Metabolic Syndrome and Depression: A Cross-Sectional Analysis
J Clin Psychiatry 2006;67(9):1422-1427
© Copyright 2014 Physicians Postgraduate Press, Inc.
Purchase This PDF for $40.00
If you are not a paid subscriber, you may purchase the PDF.
(You'll need the free Adobe Acrobat Reader.)
Receive immediate full-text access to JCP. You can subscribe to JCP online-only ($86) or print + online ($156 individual).
With your subscription, receive a free PDF collection of the NCDEU Festschrift articles. Hurry! This offer ends December 31, 2011.
If you are a paid subscriber to JCP and do not yet have a username and password, activate your subscription now.
As a paid subscriber who has activated your subscription, you have access to the HTML and PDF versions of this item.
Click here to login.
Did you forget your password?
Still can't log in? Contact the Circulation Department at 1-800-489-1001 x4 or send email
Objective: To examine the prevalence of
the metabolic syndrome in depressive outpatients
and to identify its correlates in depression.
Method: This cross-sectional analysis
was performed on 121 depressive outpatients from January 2002 through January 2004 who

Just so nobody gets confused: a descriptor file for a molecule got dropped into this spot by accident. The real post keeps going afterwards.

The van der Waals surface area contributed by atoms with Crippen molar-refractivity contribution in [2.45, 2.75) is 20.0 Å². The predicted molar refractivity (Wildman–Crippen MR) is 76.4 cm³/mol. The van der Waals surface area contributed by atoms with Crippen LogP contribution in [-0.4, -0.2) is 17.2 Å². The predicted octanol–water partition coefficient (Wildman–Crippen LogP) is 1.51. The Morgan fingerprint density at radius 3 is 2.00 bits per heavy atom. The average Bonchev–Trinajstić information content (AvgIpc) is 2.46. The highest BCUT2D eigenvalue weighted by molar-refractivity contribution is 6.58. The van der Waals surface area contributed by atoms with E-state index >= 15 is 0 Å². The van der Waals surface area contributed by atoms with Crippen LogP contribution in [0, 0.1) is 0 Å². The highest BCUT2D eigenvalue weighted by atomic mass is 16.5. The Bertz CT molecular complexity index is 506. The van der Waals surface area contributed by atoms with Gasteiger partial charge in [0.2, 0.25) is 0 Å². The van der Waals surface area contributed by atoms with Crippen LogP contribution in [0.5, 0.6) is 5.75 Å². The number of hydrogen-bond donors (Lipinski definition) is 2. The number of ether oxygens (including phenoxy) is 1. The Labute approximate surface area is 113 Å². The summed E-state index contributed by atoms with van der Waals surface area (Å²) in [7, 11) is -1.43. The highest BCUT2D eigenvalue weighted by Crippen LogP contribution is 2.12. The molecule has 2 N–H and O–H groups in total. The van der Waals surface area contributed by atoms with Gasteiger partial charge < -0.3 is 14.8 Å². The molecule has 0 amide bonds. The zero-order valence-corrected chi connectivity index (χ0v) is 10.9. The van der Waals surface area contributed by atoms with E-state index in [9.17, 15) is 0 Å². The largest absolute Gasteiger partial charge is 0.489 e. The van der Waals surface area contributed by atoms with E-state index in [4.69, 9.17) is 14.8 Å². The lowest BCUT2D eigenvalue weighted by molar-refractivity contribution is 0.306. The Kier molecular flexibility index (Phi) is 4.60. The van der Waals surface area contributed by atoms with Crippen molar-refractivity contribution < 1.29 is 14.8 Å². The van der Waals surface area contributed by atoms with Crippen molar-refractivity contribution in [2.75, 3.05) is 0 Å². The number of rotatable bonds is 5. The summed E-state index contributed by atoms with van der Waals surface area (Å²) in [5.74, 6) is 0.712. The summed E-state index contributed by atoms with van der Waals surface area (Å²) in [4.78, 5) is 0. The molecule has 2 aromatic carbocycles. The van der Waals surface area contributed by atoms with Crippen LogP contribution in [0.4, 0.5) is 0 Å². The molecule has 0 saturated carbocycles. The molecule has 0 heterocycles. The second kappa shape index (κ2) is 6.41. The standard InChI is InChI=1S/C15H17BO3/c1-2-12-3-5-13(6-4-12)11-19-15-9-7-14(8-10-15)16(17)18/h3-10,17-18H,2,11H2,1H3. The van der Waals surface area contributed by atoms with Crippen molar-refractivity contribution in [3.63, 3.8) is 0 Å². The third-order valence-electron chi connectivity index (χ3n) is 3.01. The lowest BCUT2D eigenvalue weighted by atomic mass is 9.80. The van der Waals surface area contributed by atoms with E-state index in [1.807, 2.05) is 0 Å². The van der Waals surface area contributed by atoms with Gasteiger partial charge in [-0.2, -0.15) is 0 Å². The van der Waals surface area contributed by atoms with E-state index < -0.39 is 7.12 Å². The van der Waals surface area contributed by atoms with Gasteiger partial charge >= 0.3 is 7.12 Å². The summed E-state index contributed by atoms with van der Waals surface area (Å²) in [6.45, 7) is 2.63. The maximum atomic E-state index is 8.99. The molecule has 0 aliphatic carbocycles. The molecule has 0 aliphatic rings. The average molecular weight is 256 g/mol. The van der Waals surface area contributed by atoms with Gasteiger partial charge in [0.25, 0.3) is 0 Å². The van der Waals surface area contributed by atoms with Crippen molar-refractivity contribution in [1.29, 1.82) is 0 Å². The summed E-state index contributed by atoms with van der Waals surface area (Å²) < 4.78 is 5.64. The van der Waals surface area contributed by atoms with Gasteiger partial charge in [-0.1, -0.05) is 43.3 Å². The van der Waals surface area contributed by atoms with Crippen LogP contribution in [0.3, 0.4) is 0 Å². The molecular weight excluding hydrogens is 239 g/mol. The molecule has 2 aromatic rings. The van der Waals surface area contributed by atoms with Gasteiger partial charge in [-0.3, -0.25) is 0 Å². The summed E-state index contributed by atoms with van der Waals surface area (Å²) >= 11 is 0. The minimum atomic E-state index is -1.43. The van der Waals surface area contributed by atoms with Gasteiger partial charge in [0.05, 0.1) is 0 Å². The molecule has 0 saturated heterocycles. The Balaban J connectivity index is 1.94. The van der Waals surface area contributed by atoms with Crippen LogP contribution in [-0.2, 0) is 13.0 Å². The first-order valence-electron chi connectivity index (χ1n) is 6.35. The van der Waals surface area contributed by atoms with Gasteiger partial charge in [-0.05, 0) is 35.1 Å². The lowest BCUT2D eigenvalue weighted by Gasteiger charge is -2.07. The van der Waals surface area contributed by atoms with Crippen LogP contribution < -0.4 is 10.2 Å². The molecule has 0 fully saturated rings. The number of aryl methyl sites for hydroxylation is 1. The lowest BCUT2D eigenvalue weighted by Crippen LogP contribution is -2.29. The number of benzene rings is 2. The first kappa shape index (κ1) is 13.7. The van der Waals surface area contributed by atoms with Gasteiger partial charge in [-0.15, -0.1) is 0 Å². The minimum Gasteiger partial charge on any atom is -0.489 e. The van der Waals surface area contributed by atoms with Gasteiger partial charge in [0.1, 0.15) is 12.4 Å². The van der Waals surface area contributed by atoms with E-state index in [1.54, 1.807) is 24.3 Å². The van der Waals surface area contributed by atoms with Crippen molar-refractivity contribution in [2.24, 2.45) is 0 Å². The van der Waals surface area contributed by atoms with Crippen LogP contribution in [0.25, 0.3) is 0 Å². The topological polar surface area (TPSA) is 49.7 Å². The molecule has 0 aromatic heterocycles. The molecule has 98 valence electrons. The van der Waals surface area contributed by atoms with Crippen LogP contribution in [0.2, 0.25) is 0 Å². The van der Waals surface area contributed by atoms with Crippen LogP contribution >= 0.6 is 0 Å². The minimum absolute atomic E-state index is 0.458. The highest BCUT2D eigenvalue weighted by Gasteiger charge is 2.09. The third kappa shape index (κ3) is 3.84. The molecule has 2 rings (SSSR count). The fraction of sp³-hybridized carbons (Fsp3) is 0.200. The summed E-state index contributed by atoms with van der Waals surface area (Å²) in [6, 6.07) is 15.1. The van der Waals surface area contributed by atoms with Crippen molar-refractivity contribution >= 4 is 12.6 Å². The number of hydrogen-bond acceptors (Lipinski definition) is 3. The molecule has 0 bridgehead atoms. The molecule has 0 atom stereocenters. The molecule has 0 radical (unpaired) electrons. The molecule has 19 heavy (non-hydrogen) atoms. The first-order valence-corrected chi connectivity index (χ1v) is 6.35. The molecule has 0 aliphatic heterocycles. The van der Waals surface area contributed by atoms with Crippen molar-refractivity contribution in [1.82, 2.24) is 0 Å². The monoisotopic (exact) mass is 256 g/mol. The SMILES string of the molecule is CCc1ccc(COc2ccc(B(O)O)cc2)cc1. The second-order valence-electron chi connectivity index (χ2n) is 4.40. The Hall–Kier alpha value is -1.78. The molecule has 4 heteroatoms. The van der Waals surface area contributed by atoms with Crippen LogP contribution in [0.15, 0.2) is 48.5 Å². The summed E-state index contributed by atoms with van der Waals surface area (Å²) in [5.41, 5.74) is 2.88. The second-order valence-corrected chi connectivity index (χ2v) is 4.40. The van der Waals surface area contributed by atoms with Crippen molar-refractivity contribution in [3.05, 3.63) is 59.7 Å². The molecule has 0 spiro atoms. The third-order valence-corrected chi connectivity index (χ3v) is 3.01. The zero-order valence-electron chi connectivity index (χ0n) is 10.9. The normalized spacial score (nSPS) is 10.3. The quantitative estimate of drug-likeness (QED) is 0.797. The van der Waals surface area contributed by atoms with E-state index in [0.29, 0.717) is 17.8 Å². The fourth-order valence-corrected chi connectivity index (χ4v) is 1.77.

were diagnosed at baseline with the Structured
Clinical Interview for DSM-III-R. The metabolic
syndrome was diagnosed at 6-year follow-up according to the modified criteria of the National
Cholesterol Education Program. The severity of depressive symptoms was assessed at
follow-up with the Beck Depression Inventory and
the Hamilton Rating Scale for Depression, and general psychopathology was assessed with
the Symptom Checklist-90.
Results: At 6-year follow-up, the
prevalence of metabolic syndrome in the study group of
depressive outpatients was 36% (N = 44). The syndrome was associated with a current diagnosis
of major depression and overeating, but not with
age or sex.
Conclusion: The metabolic syndrome
is highly prevalent among patients with a history
of depression, especially those with current major depression. This may have implications for
treatment. Furthermore, attention should be
focused on the physical health of those suffering